When looking at the modal division of Cantus sororum responsories for different weekdays, there can be seen that only day when there are no d-mode chants is Saturday (resurrection, assumption). The e-mode chants are found on Sunday and in the end of the week from Thursday to Saturday. The chants in f-mode are sung in Wednesday, Friday and Saturday. The chants sung in g-mode are concentrated to the beginning of the week Sunday and Tuesday (the Holy Trinity, the patriarchs). Very cautiously I would say that many times d-mode is found in the chants of sorrow and comfort, e-mode melodies are found in the theologically most mysterious and difficult texts, g-mode is found especially in the chants of the Holy Trinity, and f-mode in the chants of joy. But there are also opposite atmospheres. Modal scenery cannot be described as a simple one.
Variation in chant
With the descriptions of the chants there is a need to bring forward the typical features characteristic for each chant, and on the other hand, shared features and melodies in different chants. The chants can be connected to each other in a way, which makes it easier to analyse both textual and the melodic features. The chants with similar melodies with each other can be called a chant family. Through comparison of the chants we can try to find some clues how and why Peter of Skänninge formed and chose certain melodies and texts for the great responsories. Here I describe one example.
The first group of the chants with similar melody with one another forms out of three plagal d-mode great responsories: Monday's second responsory Benedicta terra, Wednesday's second responsory Stirps Jesse and Thursday's first responsory Sancta et immaculata. All these chants have a similar responsum-part and a similar versus-part with one another.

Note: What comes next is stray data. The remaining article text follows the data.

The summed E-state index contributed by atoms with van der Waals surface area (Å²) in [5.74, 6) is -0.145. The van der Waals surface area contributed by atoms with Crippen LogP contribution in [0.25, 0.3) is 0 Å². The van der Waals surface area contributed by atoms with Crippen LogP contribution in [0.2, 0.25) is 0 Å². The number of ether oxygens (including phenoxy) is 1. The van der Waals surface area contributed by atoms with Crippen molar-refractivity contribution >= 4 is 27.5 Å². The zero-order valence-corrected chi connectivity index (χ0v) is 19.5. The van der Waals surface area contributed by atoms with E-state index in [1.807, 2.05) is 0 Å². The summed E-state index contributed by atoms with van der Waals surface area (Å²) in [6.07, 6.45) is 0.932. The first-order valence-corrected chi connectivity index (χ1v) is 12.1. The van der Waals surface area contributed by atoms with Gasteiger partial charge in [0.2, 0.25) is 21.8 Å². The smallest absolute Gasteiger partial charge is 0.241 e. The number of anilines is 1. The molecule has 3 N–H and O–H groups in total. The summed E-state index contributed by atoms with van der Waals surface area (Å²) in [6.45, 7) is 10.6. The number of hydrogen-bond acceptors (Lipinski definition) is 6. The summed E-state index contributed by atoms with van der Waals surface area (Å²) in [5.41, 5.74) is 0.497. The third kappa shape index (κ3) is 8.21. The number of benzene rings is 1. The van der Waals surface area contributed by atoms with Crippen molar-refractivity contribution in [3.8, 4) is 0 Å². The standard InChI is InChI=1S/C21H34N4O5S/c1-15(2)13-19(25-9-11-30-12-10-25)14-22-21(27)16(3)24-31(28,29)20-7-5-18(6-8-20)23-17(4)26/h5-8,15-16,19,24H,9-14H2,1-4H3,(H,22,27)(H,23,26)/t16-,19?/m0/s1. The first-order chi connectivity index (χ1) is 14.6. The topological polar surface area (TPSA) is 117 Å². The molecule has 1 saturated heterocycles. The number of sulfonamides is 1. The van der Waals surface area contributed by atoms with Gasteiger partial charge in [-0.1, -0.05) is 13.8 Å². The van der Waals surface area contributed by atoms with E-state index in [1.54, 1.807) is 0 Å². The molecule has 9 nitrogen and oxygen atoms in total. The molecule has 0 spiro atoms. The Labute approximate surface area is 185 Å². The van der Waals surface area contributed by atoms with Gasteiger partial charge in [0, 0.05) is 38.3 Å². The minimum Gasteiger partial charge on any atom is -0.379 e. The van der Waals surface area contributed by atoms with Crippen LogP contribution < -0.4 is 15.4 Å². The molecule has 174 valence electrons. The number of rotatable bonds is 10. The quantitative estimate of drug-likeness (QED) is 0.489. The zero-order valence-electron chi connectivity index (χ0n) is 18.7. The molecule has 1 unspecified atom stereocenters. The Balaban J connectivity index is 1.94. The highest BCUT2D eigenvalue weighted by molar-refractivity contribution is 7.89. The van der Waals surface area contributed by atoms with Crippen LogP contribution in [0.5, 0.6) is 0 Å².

The melody of Stirps Jesse is a well known chant from the older tradition. The text of Stirps Jesse and also the text of Sancta et immaculata are also found from the older tradition. So far I have not found Benedicta terra from the older tradition, so it could be written by Petrus. In the verse of Stirps Jesse Virgin Mary is compared to a branch, her deeds are flowers and her son is the fruit. In the responsory Sancta et immaculata the Son is compared to a fruit. In the text of Petrus, Benedicta terra, the Virgin mother is compared to earth, her deeds are flowers and her Son is the fruit. In the verse of the chant the earth and her fruits are blessed and praised for. All three chants with a similar melody, have a common theme also in the texts. In the week's cycle the chant by Petrus is before older chants; it is Monday's chant while the others are Wednesday's an Thursdays' chants. Here in these chants we can see the melodic as well as modal similarity between the chants with similar texts. How common it is with these great responsories, needs a further study of the rest of the chant families.